CMMC

Clarifying the CMMC

The two diagrams below are, when combined, the structure of the Cybersecurity Maturity Model Certification, or CMMC. My aim is to bring some clarity to the CMMC and what will be required over a series of blogs. That said, the first thing to cover is what really matters, which are the 17 Capability Domains that lead to the 5 Levels of Cybersecurity Maturity. If you missed our first blog, Cybersecurity Maturity Model Certification: Are you ready for the Parade Deck, give that a read for more of an overview.

17 Capability Domains CMMC
1

In total there are 171 practices and five processes across the five levels of maturity. The CMMC practices and processes are organized into 17 capability domains:

  • Access Control
  • Asset Management
  • Awareness and Training
  • Audit and Accountability
  • Configuration Management
  • Identification and Authentication
  • Incident Response
  • Maintenance
  • Media Protection
  • Personnel Security
  • Physical Protection
  • Recovery
  • Risk Management
  • Security Assessment
  • Situational Awareness
  • Systems and Communications Protection
  • System and Information Integrity

Level 1 represents the requirements needed for DoD contracts that do not involve controlled unclassified information (CUI). Level 2 represents a transitional step to protect CUI. Level 3 governs DoD contracts involving the protection of CUI. Finally, levels 4 and 5 represent the highest levels of maturity for protecting CUI and reducing the risk of advanced persistent threats.

The CMMC takes full advantage of multiple sources of existing cybersecurity requirements. In pulling together the CMMC, the DoD incorporated requirements from a variety of sources.2

Underlying the 5 Levels are two key elements, processes and practices, which entail the 17 Capability Domains and 43 total abilities in those domains. More on this will be discussed in a later post. That said, the 43 total capabilities are incorporated into the practices, which are defined as “activities performed at each level for the domain”. Processes should be thought of in terms of “process maturity or process institutionalization” which “characterizes the extent to which an activity is embedded or ingrained in the operations of an organization.”3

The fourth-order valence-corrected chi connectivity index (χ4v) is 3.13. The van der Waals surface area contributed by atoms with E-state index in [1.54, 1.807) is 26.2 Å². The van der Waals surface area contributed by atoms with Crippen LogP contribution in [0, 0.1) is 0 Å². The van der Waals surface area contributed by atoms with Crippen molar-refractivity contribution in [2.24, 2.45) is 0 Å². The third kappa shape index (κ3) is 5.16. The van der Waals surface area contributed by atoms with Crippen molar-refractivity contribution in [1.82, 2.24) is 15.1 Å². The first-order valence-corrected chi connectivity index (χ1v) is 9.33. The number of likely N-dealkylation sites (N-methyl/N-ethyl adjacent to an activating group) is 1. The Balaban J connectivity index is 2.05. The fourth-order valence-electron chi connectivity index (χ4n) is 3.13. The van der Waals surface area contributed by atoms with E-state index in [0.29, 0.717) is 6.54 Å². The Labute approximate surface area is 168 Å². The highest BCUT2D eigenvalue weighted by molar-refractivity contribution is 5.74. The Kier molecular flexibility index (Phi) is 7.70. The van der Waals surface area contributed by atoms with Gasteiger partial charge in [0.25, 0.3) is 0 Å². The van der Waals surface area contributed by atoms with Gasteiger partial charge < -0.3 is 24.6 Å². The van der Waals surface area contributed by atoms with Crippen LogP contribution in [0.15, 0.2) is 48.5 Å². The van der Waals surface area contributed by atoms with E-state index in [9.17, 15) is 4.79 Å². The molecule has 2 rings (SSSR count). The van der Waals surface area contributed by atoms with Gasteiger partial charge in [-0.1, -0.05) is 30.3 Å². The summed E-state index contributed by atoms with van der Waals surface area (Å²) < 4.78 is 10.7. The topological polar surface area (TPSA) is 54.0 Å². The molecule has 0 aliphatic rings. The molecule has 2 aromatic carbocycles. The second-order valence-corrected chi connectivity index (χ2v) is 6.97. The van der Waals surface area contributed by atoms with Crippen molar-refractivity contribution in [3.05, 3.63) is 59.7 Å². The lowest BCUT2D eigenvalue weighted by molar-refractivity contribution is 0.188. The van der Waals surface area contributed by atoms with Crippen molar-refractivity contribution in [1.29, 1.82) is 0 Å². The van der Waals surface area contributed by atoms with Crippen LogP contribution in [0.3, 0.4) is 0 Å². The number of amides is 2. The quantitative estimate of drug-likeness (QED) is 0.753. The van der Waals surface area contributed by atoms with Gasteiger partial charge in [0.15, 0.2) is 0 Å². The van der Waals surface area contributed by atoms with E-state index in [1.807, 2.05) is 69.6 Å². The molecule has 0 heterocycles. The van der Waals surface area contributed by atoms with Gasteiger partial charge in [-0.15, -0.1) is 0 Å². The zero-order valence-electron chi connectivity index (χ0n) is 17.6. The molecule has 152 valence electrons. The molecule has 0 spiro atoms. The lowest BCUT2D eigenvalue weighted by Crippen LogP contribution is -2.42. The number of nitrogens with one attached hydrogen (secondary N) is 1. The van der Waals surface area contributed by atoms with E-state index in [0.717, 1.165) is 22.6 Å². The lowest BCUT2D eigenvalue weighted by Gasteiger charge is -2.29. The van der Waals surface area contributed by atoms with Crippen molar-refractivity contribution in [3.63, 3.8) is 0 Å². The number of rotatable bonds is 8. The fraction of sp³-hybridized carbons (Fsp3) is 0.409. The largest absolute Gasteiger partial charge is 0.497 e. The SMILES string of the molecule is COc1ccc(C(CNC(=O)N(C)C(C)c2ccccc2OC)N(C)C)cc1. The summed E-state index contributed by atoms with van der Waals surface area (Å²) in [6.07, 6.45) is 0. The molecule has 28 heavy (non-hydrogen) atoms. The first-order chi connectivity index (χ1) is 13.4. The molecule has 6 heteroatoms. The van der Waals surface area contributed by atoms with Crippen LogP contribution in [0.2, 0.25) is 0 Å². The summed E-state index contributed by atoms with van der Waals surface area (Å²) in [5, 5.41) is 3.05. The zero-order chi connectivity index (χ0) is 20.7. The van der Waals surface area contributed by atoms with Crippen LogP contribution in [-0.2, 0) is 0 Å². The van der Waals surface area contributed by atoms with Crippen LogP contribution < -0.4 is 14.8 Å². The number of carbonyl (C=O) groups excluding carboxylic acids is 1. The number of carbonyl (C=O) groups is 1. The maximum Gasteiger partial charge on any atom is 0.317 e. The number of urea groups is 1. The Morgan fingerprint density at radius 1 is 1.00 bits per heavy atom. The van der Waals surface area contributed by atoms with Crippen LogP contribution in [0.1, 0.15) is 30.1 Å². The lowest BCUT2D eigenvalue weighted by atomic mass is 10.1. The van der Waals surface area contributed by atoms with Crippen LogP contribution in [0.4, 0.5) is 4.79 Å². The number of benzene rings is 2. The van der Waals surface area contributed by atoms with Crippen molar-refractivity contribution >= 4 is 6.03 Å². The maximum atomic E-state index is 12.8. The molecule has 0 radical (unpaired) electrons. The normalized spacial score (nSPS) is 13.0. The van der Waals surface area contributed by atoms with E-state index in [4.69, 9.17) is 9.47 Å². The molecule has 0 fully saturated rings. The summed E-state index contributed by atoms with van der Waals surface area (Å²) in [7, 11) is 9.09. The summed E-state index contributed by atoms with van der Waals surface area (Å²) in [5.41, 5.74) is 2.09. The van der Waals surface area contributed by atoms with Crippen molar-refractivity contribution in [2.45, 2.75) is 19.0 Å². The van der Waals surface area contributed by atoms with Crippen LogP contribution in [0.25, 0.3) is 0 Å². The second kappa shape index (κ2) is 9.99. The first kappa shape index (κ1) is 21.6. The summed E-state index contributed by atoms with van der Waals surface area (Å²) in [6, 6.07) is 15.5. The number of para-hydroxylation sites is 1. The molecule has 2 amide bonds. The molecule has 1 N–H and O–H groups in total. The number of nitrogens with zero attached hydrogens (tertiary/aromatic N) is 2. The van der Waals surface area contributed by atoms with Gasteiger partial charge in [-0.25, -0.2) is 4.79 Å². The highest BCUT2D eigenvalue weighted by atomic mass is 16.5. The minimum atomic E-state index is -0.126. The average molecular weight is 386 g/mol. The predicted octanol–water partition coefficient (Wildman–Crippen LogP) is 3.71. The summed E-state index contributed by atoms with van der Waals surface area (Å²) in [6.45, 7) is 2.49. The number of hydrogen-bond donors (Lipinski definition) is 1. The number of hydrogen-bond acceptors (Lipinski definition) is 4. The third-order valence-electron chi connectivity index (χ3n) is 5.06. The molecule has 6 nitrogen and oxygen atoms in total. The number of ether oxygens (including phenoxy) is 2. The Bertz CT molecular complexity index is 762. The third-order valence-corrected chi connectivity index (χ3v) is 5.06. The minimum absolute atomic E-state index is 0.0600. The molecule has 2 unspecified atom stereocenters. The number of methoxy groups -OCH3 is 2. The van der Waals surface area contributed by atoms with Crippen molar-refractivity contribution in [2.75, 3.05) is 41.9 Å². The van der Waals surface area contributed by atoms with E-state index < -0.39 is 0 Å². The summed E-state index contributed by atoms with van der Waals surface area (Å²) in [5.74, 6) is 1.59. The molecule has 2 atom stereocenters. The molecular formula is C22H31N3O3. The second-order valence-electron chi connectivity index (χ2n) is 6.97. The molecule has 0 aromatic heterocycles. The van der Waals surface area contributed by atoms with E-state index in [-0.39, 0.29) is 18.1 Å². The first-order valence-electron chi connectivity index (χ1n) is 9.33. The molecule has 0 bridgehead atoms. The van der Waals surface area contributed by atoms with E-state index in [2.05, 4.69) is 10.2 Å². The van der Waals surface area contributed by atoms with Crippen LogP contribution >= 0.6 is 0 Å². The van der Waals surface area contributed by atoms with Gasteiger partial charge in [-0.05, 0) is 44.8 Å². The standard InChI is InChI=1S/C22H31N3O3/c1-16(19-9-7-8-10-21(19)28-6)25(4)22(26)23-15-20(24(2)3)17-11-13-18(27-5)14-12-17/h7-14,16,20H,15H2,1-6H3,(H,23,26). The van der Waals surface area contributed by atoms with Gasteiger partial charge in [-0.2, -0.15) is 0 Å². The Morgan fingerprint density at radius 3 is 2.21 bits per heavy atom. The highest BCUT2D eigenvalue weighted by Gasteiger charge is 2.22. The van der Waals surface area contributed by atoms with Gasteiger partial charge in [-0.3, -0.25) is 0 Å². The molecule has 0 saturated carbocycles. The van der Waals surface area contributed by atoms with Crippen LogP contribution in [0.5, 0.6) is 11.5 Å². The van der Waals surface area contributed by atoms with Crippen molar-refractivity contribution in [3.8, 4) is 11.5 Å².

Diving deeper into practices, Level 1 is 17 practices, Level 2 is 72 practices, Level 3 is 130 practices, Level 4 is 156 practices and Level 5 is the 171 total practices. Those numbers seem staggering, but they include the lower levels, so Level 1 to Level 2 is an addition of 55 practices. The biggest jumps are from Level 1 to 2 and then Level 2 to 3. It is also important to note that the practices are not new, but rather reflect practices from Federal Acquisition Regulation (FAR) 48 CFR 52.204- 21 and NIST SP 800-171 r1 and Draft NIST SP 800-171B.

The goal of the practices is to rate an organization on an increasing scale from basic cybersecurity hygiene to advance/progressive cybersecurity. Estimates vary, but many organizations will likely have to fall in Levels 1-3, meaning ‘intermediate’ or ‘good’ cyber hygiene.

When it comes to processes, things are a little less specific. At Level 1, processes simply have to be ‘performed’ and there are 0 requirements. From there it goes up to Documented, Managed, Reviewed and, at the top end, Optimizing processes. In total, there are 5 processes to consider.

Admittedly, this is denser information than other blogs I’ve done, but that is intentional. It is important to get more granular with this information. The Appendices, specifically Appendix A, Appendix B and Appendix E, will need to be consulted by organizations that intend to pursue the CMMC, and now is the time for review as the first Third Party Assessment Organizations (3PAOs) will be live in May and the review can begin.